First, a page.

Hurricane Energy’s Halifax probe has identified the largest undeveloped resource on the UK Continental Shelf (UKCS), writes Callum Cyrus in Edinburgh
What: The latest well could suggest the existence of a billion barrel plus oil deposit.
Why: Drilling at the Halifax prospect suggests it is connected to the nearby Lancaster discovery.
What next: The company is likely to turn to the capital markets to fund development, though it might also be subject to M&A interest.
Hurricane Energy has announced that its Halifax well West of Shetland (WoS) could have identified the largest undeveloped resource on the UK Continental Shelf (UKCS).
The Halifax probe was completed at a vertical depth of 1,179 metres after encountering an oil column measuring “at least” 1,156 metres and extending “well below” the targeted closure at 1,040 metres.
This means the find is highly likely to form a continuous deposit with nearby Lancaster, where the firm has already booked 207 million boe in 2C contingent resources.
The news comes as Hurricane, which specialises in targeting fractured basement reservoirs, prepares for first oil from Lancaster in early 2019.
“This has certainly enhanced Hurricane’s understanding of the Greater Lancaster area,” a company spokesperson told NewsBase Intelligence (NBI). “The primary goal of drilling was to demonstrate that Lancaster extends all the way into the Halifax, and that’s what it did.”
The Halifax well provided evidence of a pervasive fracturing network, a basement drilling system that holds hydrocarbons, as opposed to the pore space geology targeted at conventional depths.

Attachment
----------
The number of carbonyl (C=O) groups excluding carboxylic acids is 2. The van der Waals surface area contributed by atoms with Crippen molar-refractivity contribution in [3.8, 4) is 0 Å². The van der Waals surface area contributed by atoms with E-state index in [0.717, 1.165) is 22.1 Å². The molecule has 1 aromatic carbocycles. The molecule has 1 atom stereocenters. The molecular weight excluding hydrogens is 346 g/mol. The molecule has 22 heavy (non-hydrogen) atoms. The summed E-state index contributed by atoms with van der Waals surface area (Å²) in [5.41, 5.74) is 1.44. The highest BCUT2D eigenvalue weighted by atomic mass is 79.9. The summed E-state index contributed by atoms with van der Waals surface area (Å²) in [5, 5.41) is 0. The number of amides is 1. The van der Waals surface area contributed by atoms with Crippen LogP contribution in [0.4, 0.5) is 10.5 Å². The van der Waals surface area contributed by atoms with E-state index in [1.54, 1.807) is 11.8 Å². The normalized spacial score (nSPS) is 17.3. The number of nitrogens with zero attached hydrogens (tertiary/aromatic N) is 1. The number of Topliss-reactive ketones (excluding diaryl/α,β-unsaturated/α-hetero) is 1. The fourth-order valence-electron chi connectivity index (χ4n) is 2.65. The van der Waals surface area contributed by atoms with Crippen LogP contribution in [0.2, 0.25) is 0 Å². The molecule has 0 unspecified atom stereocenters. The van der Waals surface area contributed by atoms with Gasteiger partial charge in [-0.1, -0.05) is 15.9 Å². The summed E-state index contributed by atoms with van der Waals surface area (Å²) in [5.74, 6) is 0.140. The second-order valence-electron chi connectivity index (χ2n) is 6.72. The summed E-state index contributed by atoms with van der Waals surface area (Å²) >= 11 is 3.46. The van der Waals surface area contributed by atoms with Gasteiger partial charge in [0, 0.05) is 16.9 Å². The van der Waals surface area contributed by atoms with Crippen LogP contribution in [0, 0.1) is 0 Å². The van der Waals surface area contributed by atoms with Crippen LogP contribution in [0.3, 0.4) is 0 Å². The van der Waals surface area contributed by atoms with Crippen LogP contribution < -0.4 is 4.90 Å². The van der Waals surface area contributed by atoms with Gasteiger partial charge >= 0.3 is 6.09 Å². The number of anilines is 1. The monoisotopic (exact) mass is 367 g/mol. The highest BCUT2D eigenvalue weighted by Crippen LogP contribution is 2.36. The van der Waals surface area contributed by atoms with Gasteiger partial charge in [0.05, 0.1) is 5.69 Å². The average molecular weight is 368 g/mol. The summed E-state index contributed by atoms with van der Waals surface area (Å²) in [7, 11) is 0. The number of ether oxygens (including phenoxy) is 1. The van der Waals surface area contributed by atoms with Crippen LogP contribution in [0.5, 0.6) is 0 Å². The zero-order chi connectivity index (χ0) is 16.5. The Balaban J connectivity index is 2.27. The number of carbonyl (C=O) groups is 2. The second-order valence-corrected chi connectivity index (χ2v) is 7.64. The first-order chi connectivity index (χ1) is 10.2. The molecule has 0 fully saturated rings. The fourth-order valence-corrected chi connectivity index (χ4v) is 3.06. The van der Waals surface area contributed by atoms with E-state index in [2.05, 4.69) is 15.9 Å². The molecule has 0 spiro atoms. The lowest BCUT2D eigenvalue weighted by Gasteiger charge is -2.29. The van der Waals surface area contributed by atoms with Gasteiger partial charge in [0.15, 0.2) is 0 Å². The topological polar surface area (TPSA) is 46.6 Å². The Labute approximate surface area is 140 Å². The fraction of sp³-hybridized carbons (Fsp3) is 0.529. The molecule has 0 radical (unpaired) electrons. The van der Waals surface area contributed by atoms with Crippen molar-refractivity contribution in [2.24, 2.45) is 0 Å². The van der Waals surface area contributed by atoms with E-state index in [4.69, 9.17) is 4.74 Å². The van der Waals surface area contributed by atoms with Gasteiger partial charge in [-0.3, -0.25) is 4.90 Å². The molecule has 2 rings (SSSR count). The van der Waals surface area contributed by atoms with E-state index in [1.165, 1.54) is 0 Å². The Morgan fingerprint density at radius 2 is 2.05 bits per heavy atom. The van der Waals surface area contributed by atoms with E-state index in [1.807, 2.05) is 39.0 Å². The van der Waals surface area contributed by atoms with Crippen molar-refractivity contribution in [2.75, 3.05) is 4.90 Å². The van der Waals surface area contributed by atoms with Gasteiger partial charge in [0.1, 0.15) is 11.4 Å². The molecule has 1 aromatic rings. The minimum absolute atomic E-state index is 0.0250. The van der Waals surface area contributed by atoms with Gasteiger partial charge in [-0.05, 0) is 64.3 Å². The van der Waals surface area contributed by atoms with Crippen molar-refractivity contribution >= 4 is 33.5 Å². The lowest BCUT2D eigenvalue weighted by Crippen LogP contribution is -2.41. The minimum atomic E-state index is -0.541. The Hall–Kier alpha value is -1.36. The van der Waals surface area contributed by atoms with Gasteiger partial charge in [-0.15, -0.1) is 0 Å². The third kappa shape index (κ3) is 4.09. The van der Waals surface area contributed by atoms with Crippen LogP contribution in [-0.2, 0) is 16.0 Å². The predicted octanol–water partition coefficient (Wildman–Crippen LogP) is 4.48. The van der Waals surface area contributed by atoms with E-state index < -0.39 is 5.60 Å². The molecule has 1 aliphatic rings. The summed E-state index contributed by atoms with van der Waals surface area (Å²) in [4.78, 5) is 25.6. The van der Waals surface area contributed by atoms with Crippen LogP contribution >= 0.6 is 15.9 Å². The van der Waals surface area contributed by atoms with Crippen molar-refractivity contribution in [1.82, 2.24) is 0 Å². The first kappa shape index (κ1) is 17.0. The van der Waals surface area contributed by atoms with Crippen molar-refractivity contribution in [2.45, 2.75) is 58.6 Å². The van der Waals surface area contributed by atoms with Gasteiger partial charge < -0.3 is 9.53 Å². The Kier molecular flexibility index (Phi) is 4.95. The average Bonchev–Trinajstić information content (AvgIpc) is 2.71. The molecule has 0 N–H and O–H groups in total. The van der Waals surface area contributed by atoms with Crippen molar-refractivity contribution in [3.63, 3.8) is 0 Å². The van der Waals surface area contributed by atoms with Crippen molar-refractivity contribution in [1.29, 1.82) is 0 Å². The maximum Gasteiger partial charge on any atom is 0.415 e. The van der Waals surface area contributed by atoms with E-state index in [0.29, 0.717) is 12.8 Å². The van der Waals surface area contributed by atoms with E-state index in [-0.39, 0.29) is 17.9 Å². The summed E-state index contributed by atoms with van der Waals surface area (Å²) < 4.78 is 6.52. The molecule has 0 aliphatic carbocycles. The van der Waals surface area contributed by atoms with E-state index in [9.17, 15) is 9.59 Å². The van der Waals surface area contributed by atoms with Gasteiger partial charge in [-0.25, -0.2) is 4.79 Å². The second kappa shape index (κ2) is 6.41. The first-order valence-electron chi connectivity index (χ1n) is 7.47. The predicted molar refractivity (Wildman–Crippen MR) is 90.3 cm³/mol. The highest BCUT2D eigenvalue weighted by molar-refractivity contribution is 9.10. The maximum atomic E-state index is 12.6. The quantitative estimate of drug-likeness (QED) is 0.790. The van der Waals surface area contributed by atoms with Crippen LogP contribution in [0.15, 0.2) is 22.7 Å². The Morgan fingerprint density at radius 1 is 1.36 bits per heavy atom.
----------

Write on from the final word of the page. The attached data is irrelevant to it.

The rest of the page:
“The key which was more specific to the basement was evidence of a pervasive fracture network,” Cenkos Securities analyst Ashley Kelty told NBI. “This showed the fractures are connected – certainly there was no evidence of water coming through or anything like that.”
Drilling at Lancaster, which is located in Blocks 205/21a, 205/22a and 205/26b, had already encountered Hurricane’s first basement discovery in 2009.
A subsequent sidetrack pumped light oil from the basement to the surface.
The 205 21-a7Z sidetrack tested at 14,500 stock tank bpd of oil in September with an electrical submersible pump (ESP).
This led Finncapp analyst Dougie Youngson to estimate Lancaster’s pilot output in 2019 could reach 17,000 bpd after capital expenditure of US$300 million.
“Hurricane expanded the [Lancaster] licence to capture the Halifax prospect,” Youngson told NBI. “Originally it was meant to drill a prospect to the south called Warwick, but that would have been a standalone prospect. So realistically it made sense for the company to chase Halifax.”
Halifax’s oil down to (ODT) level of 1,846 metres stretches below the oil water contact (OWC) of 1,678 metres observed at Lancaster. Hurricane said this suggested an OWC that panned downward from Lancaster towards Halifax. Kelty said this could make Hurricane’s find even larger than the 1 billion barrels of oil in place (OIP) that has been touted. He pointed to Royal Dutch Shell’s experience at the Pierce field in Blocks 23/22a and 23/27, where the tilted OWC raised reserve estimates by around 30%,
“[People seem to have been thrown by] the tilted OWC, but in some respects it is more encouraging because it gives scope to increase the resource base,” he said. “These are relatively common features, most people assume that the OWC is going to be level [as with a] hydrostatic well, but if it’s a hydrodynamic one it can be tilted.”
In light of the technical challenges surrounding basement fracturing, there was some disappointment that Hurricane had failed to conduct testing at Halifax.
Only traces of formation oil were retrieved, which the company attributed to safety, budget and time constraints.
Tudor, Pickering, Holt and Co. (TPH), an energy investment bank, said the testing situation was “disappointing”, while arguing that “long term sustained flow rates remain the main uncertainty”.
Other analysts said Hurricane’s decision was understandable given the challenge of cleaning up so far below the surface.